A local artist is currently offering a limited signed run of these prints for sale via ebay.
If you’re interested, click through here.
This may not be entirely relevant but if you’re on this site then it might be of interest. Click here.
Now I wouldn’t normally read the Daily Mail, but click this link to see some interesting facts about Odeon buildings.
(Taken form this weeks The Stage)
Derby Hippodrome set to make way for car park
Published Thursday 5 February 2009 at 11:15 by Lalayn Baluch
Plans are being laid to partially flatten the beleaguered Derby Hippodrome to make way for a multi-storey car park, office and retail complex.
The owner of the disused Grade II-listed theatre Christopher Anthony has submitted a pre-planning application to Derby City Council, which will allow for a 14-day consultation period before his proposals are submitted officially.
The document outlines plans to create a 346-space car park behind the existing frontage of the theatre, as well as a block of flats and offices. The ground floor of the site will house a coffee shop, newsagent and toilets.
Internal decorative plaster work will be retained and restored “as far as practicable” and a modern steel canopy will be removed.
Huge parts of the venue were demolished by the owner last March. The building suffered additional minor damage from a fire two weeks ago – the second blaze at the site in less than a year.
The design outline for the redevelopment states: “The proposals seek to retain those parts of the building that have not been irretrievably lost, retain those elevations of the building which are still structurally sound and contribute to the local street scene. Find a use for the main part of the building that will allow the retained elements to be sympathetically retained in as unaltered form as possible, remove opportunities for antisocial behaviour and contribute to the regeneration of the immediate area.”
The plans have been criticised by the Derby New Theatre Association, which represents amateur theatre in the city. DNTA chairman Tony Jaggers said: “I am appalled. It was listed because of its internal features and structure.
“I would like the council to put a preservation order on Anthony and if he failed to [repair it] then they should compulsorily purchase it. Then seek ways to set up some sort of trust to eventually get the whole building back into use.”
Meanwhile, Theatres Trust director Mhora Samuel said that the loss of the building would be a “total tragedy”. She added: “How will a multi-storey car park bring Derby Hippodrome back to life as a theatre or provide any cultural benefit to the City? The Theatres Trust would object strongly to any application that proposes this.”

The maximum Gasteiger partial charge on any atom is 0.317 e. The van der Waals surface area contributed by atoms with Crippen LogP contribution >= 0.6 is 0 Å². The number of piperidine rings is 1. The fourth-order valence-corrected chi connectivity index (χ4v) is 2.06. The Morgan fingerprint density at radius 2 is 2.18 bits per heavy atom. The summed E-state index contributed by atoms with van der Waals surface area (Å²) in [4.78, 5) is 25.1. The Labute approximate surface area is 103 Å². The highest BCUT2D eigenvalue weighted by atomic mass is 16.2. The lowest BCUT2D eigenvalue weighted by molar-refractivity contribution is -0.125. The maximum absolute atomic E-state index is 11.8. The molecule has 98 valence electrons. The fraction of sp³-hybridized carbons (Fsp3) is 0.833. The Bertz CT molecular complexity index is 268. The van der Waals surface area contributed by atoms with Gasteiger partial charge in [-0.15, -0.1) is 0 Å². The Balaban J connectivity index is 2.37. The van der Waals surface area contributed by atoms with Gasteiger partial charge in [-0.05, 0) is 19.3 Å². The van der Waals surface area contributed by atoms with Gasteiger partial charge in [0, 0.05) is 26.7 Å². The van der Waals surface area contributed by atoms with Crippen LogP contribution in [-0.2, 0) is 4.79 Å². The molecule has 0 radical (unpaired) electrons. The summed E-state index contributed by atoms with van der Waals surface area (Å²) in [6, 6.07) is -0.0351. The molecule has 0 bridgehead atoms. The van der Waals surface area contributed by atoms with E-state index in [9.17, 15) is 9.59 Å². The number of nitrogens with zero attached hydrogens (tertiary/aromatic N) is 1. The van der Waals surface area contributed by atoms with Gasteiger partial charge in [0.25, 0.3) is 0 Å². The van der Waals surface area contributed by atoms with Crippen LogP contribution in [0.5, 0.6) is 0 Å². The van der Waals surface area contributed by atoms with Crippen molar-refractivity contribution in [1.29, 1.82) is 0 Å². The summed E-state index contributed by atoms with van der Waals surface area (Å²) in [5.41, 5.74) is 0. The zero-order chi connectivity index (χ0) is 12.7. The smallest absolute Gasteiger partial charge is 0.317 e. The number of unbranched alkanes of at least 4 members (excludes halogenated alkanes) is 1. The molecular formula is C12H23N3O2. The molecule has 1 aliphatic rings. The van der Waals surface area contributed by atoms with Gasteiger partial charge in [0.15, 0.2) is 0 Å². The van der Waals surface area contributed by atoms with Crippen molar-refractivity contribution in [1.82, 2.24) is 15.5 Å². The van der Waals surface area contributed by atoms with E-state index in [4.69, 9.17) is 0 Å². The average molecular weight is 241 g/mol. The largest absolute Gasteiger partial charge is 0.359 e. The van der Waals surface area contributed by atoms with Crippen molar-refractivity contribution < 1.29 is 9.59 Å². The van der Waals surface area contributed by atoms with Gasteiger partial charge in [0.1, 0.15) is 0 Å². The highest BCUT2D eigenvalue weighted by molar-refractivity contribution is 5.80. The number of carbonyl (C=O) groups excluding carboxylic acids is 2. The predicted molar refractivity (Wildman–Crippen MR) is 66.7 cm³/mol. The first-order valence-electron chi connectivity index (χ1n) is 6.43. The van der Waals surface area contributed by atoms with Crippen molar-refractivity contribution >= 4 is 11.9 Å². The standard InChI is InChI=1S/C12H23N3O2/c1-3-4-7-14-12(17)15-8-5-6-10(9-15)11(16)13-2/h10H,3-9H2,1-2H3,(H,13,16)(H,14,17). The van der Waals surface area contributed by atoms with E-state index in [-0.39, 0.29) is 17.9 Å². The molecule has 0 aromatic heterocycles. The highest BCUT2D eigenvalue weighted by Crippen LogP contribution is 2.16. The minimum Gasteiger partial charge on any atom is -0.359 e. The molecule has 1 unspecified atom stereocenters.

A council spokesman said that the authority would consider changing the building’s use from a bingo hall to a car park. He added: “Mr Anthony owns the Hippodrome building, not the council, therefore we cannot force him to bring the building back into use as a theatre. We are, however, trying to facilitate a realistic and practical use for the building.”
He said that the council is still considering prosecuting Anthony in relation to the demolition of the venue last year.
Published Friday 5 December 2008 at 13:15 by Lalayn Baluch www.thestage.co.uk
Shadow culture secretary Jeremy Hunt is calling on the government to reconsider its decision to drop the Heritage Bill, which would have seen the Theatres Trust gain more clout in protecting historic buildings.
The legislation was one of five axed from the Queen’s speech earlier this week, which included only 13 of the 18 bills originally mooted in a draft of the presentation in May. Instead, the speech prioritised laws which would have a greater impact on tackling the economic downturn.
Hunt said: “However the government tries to dress it up, the absence of a Heritage Bill in the Queen’s Speech speaks volumes about their continued lack of commitment to our historic buildings.
“Whilst we may want to debate some of the details, we would be more than happy to work with the government to ensure it got through parliament quickly and efficiently. For the sake of the entire heritage sector, we should not wait another year for the chance to make much needed improvements to the way we protect and preserve our heritage for the future.”
In November it was announced that under an amendment to the Heritage Bill, the Theatres Trust could be made a statutory consultee for any councils and venues wanting to make changes to listed buildings. This would have given the trust the power to prevent incidents such as the partial destruction to the Derby Hippodrome.
Following the Queen’s speech, Theatres Trust director Mhora Samuel expressed disappointment at the bill not being laid out as a priority for next year. However, she said that the organisation would work with the Department for Culture, Media and Sport to find other ways to secure greater influence in protecting historic buildings.
Read here about the latest milestone reached by the Stockport Plaza!
Click here to read about another old cinema saved from the brink of becoming a chain pub!
FYI – Another article hopefully featuring in the Messenger next week about Longford Cinema.